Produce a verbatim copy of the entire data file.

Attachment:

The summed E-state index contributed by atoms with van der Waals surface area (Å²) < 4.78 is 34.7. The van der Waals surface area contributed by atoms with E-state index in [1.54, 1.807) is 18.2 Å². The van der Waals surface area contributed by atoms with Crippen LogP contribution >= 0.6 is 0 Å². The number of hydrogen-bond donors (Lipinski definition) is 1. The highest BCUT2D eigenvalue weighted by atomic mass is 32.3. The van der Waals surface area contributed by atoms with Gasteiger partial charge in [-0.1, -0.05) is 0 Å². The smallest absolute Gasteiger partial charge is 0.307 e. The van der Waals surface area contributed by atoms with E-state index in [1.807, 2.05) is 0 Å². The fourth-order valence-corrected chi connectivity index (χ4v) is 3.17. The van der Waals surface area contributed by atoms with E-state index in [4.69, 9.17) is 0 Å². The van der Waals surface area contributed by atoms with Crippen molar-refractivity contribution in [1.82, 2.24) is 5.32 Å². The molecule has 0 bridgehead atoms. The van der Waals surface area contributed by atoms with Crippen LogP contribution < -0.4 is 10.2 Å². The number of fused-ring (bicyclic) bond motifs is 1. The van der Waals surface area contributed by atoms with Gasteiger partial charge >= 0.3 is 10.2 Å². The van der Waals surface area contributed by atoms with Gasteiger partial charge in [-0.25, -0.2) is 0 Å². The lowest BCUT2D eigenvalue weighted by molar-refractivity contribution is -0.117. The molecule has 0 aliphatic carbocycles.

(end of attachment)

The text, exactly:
The summed E-state index contributed by atoms with van der Waals surface area (Å²) < 4.78 is 34.7. The van der Waals surface area contributed by atoms with E-state index in [1.54, 1.807) is 18.2 Å². The van der Waals surface area contributed by atoms with Crippen LogP contribution >= 0.6 is 0 Å². The number of hydrogen-bond donors (Lipinski definition) is 1. The highest BCUT2D eigenvalue weighted by atomic mass is 32.3. The van der Waals surface area contributed by atoms with Gasteiger partial charge in [-0.1, -0.05) is 0 Å². The smallest absolute Gasteiger partial charge is 0.307 e. The van der Waals surface area contributed by atoms with E-state index in [1.807, 2.05) is 0 Å². The fourth-order valence-corrected chi connectivity index (χ4v) is 3.17. The van der Waals surface area contributed by atoms with E-state index in [4.69, 9.17) is 0 Å². The van der Waals surface area contributed by atoms with Crippen molar-refractivity contribution in [1.82, 2.24) is 5.32 Å². The molecule has 0 bridgehead atoms. The van der Waals surface area contributed by atoms with Crippen LogP contribution < -0.4 is 10.2 Å². The number of fused-ring (bicyclic) bond motifs is 1. The van der Waals surface area contributed by atoms with Gasteiger partial charge >= 0.3 is 10.2 Å². The van der Waals surface area contributed by atoms with Gasteiger partial charge in [-0.25, -0.2) is 0 Å². The lowest BCUT2D eigenvalue weighted by molar-refractivity contribution is -0.117. The molecule has 0 aliphatic carbocycles.